Despite speculations that the cotton yield will be the worst in 12 years, the industry feels that there will be no shortage of the same with price also not becoming an issue. Due to various factors, cotton prices are likely to remain steady and range bound.
The Cotton Advisory Board (CAB), had estimated the cotton crop to be 361 lakh bales on 22nd November 2018. However subsequently based on the arrivals and crop situation, Confederation of Indian Textile Industry (CITI) feels that the cotton crop may go as low as 343 lakh bales. It added that drought in many cotton growing regions of Gujarat, a few regions of Maharashtra and a few areas in other such states had affected the cotton yield. However, CITI assured that the situation is under control.
“India has a smaller crop size this year in comparison to last year, the cotton supply position is very comfortable with a big ending stock of 40 lakh bales. But thanks to a big opening stock, smaller exports and large imports, the production deficit is well covered. CCI has also started selling its stock, which will further increase liquidity in the cotton market.” – Sanjay K Jain, Chairman, CITI
The industry feels that there is a great amount of uncertainty regarding the estimation of cotton crop situation in the country causing great hardship for value added textile industry, especially for the spinning segment. There are rumours doing the rounds in the main stream media indicating a very low crop estimation which is creating chaos in the market and prompting people to stock cotton in anticipation.
As far as price is concerned, prices were high in the start of the season, but later fell by 10% due to good availability of cotton in the market. The fall was limited due to the high MSP levels that gave confidence to stockists that market cannot fall beyond a point. Also hopes of China-US trade disputes settling down soon, has led to the sudden spurt in prices despite an appreciating rupee. This rise has been partly supported by the increase in international prices, however, Indian prices have increased much more (12% in just over a month) which is due to the news floating around that India will be severely short of cotton.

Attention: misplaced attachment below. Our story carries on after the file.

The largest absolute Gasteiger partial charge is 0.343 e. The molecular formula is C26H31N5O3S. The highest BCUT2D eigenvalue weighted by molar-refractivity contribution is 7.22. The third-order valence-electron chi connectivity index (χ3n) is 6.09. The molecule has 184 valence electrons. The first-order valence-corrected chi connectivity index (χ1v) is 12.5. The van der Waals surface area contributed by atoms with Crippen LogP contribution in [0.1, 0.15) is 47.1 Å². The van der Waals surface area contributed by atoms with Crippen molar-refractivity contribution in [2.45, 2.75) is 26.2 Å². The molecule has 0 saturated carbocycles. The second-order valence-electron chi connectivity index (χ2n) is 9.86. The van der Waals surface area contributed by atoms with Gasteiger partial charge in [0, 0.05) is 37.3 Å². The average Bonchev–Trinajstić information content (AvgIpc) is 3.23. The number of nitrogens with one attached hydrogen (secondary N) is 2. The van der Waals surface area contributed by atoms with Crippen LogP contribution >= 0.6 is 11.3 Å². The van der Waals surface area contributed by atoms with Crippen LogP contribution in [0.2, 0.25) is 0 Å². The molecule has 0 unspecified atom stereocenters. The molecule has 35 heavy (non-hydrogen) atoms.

CITI is fully confident that India will have no shortage of cotton in 2018-19 despite an all-time low yield.
As far as crop situation for next year is concerned, the highly remunerative cotton prices during the current year and the monsoon projection would induce the Indian farmers to prefer to grow more cotton.
International Cotton Advisory Committee (ICAC) the apex organisation of Cotton in their report for April 2019 have projected an increase of 6% in global production for 2019-20 at 27.6 million tons. It also projected a higher ending stock for 2019-20. Due to these factors, cotton prices are likely to remain steady and range bound. Early monsoon and import arrivals in India may create downward pressure on cotton prices from June 2019.